Stanthorpe, Sth East Qld
“Work hard, and have a go”
Admirable and inspirational, are words which describe Ernie and Peggy Draheim. We’ve known them for as long as we can remember, and they’ve known us a bit longer than that.
They’ve weathered life’s storms, and strengthened by their Christian faith, they continue to live generous, productive lives. At seventy-six, Ernie is not as lively as he used to be, and literally has more time to “smell the roses”; which grow beautifully in the couple’s Stanthorpe garden. Ernie’s conversation is as measured and steady as Peg’s is spontaneous and quick; Peggy often adds her two bob’s worth while Ernie pauses to ponder the next sentence.
Ernie is Stanthorpe born, and spent his childhood on his parent’s fruit, vegetable and sheep farm at Spring Creek. He started school “a year too young” to boost student numbers. The following year, numbers rose from nine to forty when children were evacuated from North Queensland following the threat of a Japanese invasion. Walking to and from school, he remembers hearing mobs of brumbies in the bush, and occasionally he’d catch sight of them at the creek when they came for water. Ernie’s main connection with horses was with draft horses, which were used to plough and scuffle the ground for vegetables, and pull the fruit picking carts. By the time he was twelve, Ernie could harness and manage a team of seven horses abreast. It was a complex task, keeping the correct distance between the horses, using check reins attached to bits, collars, and swingle bars, and long steering reins on each side. In an environment of hard work, Ernie’s Dad had definite expectations. “If we sat down to a meal, and Dad asked, “Have you fed the dogs?”, or “Did you shut that gate?”, there was a choice, it was either “Yes Dad”, or put down your knife and fork, and go do it.”
Peg Hanson was born at Tenterfield, Northern NSW, raised on her parents’ sheep property, “Blackjack Station” 40kms from Stanthorpe. She rode her horse to Glenlyon school, nine miles there, and nine miles back. At the age of ten, Peg contracted polio, and schooling was put on hold while she travelled to Brisbane to a Sister Kenny, who provided and supervised a radical treatment involving a lot of physical exercise.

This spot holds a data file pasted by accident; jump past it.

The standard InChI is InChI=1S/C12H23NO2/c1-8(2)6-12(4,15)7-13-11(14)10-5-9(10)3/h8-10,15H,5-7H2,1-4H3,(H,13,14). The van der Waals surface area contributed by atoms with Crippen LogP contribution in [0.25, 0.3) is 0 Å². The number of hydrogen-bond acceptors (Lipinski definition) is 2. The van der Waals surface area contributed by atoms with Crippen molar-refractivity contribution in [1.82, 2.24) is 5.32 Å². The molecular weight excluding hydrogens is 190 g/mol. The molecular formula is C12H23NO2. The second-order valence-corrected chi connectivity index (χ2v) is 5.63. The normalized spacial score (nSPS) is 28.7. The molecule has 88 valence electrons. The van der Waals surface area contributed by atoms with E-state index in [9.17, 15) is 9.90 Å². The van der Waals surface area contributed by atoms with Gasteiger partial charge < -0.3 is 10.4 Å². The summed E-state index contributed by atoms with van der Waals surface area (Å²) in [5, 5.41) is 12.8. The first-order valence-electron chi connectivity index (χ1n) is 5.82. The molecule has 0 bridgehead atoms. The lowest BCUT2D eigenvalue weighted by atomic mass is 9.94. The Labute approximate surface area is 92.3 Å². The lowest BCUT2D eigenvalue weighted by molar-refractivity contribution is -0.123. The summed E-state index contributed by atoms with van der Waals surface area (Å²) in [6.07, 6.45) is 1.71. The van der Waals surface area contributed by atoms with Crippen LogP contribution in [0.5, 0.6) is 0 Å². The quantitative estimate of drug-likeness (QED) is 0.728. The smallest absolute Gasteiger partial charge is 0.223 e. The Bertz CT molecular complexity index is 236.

After Grade Seven, Peg stayed home and helped her Dad. Peg is no stranger to hard work, and to this day lives out the lessons learned from her Dad. “He was an inspiration really. He couldn’t read or write, and his philosophy was “work hard and have a go”. Peggy remembers one time when she was mustering some cattle, and fell off her horse. The horse ran off, the cattle scattered and Peg walked home crying. “Dad sent me straight back, by myself, to “get back on that horse, and go find those cattle”.”
“Anything I wanted I had to work for. I wanted a deb dress, and Mum and I went out cutting prickly pear for weeks to get the money to buy it. Another time, I really wanted a guitar, so Dad told me to sell one of my horses.
After two years of jillarooing, she applied for an office job in Stanthorpe. “I was cheeky enough to think “I’ll try this”, and I got the job! Unbelievable isn’t it?” She worked at the Pierpoints Merchandise Store until she and Ernie were married.
They met at a dance, however it was not love at first sight! Peggy was already going with someone else, “I must’ve got rid of him!” Ernie responds, “It’s a wonder I took her on you know.”
They were married in August, 1956, “to fit in with the fruit season”, and settled on the farm. Ernie notes that “marrying Peg has been my most important investment in life, and she’s stopped me from being silly. I tried to complain once, but Peggy said, “Stop it!”” Peggy is quick to retaliate “with Ernie, it was the dogs, the horses, the truck, the Country Life, his slippers, and then me!”
They had four children, Kerry, Mark, Bruce and Grant, and at that stage Peggy decided that she needed to have a driver’s licence. Following the driving test the policeman told her, “I’ll never book you for speeding. You CAN get out of second gear you know!”